A shadow fell across room and I looked up to find him moving towards me. For a heartbeat, I forgot that he was a cop, a passenger, a man in mortal danger, and only saw a powerfully built, darkly handsome, fiercely charismatic man, one who continued to fight battles he couldn’t win simply because he was sworn to serve and protect.
His kiss surprised me but more than that, it provoked something in him and he drew back, astonishment stamped across his face, and uttered a single word. “Josette.”
My name. My real name, not the one that had been fabricated for me and encoded in his programming. In a flash, I had become the unpredictable stimuli that would unlock Paolo’s mind. I just needed to keep provoking him until everything shook loose.
I slid out of my jeans and t-shirt, lay back on the bed, and held out my hand. His mind was still under lock and key but his body was under no such restraint. I felt a twinge of awe as he settled himself over me, his taut dusky body a pornographic promise.
We were both passengers on this mutha-luvin’ freeway from hell but Fabrizzio forgot a little thing called road rage, and Paolo and I were about to flip-a-bitch on the bastard.
– – – – –
@bullishink / 654 words
The forgotten park bench moves from bright sunlight to mossy shade while Gary waits for Shelley to return to their home in the forest. He hardly notices the passage of time, though he is starting to feel cold. With evening descending, he folds his lanky frame to fight the chill, pressing his skinny legs up against his chest, tucking bony knees up underneath stubbled chin.
Digging his hands deep into his jeans’ pockets, Gary discovers a cigarette stub he saved and the lighter Shelley showed him how to use. Just as he’s trying to match the two items, there’s a noise. He pauses to calculate what’s making its way through the underbrush. Listening to the crunch of dry leaves, he decides it’s only a squirrel so he returns to the conundrum of lighting his smoke, and to waiting.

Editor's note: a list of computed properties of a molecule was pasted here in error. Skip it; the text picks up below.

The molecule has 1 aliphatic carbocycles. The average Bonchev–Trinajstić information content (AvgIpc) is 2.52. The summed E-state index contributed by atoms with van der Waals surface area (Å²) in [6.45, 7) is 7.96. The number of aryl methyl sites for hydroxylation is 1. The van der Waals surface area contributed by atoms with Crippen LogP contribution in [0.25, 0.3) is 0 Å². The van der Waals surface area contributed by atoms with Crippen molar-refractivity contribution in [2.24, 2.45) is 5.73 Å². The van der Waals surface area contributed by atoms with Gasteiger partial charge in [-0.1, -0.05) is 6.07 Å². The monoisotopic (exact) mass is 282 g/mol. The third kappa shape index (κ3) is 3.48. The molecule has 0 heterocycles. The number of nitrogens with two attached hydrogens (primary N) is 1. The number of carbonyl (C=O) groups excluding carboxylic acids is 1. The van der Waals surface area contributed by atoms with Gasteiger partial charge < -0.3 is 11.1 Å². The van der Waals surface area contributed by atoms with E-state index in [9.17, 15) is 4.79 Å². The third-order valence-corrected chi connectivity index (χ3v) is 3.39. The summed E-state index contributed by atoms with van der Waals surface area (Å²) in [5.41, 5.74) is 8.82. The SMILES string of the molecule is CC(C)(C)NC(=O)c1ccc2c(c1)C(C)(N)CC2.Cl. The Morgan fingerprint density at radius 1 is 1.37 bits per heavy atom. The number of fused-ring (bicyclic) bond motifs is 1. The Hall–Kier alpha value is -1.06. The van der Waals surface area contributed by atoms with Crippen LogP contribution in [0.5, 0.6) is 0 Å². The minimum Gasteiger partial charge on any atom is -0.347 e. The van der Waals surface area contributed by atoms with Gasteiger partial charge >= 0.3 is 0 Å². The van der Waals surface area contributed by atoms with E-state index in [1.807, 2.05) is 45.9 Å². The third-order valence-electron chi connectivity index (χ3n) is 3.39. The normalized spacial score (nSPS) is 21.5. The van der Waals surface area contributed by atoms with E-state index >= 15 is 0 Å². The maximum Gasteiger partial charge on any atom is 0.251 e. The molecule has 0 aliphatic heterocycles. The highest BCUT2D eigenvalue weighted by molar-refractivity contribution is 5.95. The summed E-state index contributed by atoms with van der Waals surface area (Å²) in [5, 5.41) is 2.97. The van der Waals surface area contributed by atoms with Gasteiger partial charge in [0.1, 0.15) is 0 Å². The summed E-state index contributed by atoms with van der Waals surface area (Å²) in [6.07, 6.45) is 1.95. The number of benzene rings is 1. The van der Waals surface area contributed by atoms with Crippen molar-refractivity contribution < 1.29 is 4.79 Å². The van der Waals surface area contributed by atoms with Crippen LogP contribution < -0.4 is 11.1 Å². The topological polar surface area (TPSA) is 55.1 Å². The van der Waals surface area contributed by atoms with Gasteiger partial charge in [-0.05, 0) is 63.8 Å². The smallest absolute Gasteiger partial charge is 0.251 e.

Waiting is what Gary does best. He waits a lot for his wife, Shelley.
When their lives intersected twenty three years ago, Gary fell in love with Shelley because she was a capable woman; he could tell by the confident way she carried herself, by her witty conversation, the books she could quote, the names she could drop. Of course, he doesn’t remember any of that now. Faulty wires during electroshock took most of it, leaving behind indeterminate but constant static.
He hears another noise, this one louder, so he stands up and shakes the kinks out of his legs. Because footsteps and leaf crunching always prelude Shelley’s reappearance, Gary is confused when two uniformed police step out from among the trees.
“Where’s Shelley?” Gary asks.
“Sir, I don’t know who Shelley is. Can you tell us who you are?”
“Gary… I’m her husband, Gary.”
“Looks like you’ve made quite a little homestead here. But camping isn’t allowed in the park, sir.”
Gary looks back and forth, from the police now wandering through the campsite to the parting in the trees where Shelley always come back. “Is Shelley with you?”
“Look, sir – er, Gary, is it? I think you better come with us. We can have someone from the city pack up your belongings later.”
“Will you tell Shelley?”
“Sure, sure. Do you have any more clothes, Gary? Like a jacket or a sweater? It’s October for God’s sake.”
“Oh, hey Mike. There’s a sweater in this tent. Here you go, buddy. Put this on.”
They watch as Gary struggles to manoeuvre the buttons on the sweater he’s just been handed and put on. After a minute, the older policeman walks over and buttons it up for Gary. Then, the three of them walk single file into the golden leaved trees, to find their way to the parking lot.
When they’re back at the station, the police watch Gary as he sits at one of the vacant desks, slowly chewing the ham sandwiches they’ve brought him. Intermittently, Gary stops, looks expectantly towards the front door, then goes back to his food.
“So Mike, aren’t going to tell him about the note?”
“Look, Chuck. You and I barely understood what it meant. Do you really think ol’ Gary is going to get it?”
“I know, but geez, they are married. He has a right to know she’s taken off.”
“Maybe, but I’ve got a feeling that she’s got a right to life outside the park, and away from him.”
The younger policeman nods at his partner’s sentiment, then they both get busy filing reports.
Gary eventually finishes eating. He turns his chair to face towards the station’s busy front door.
And, he waits for Shelley.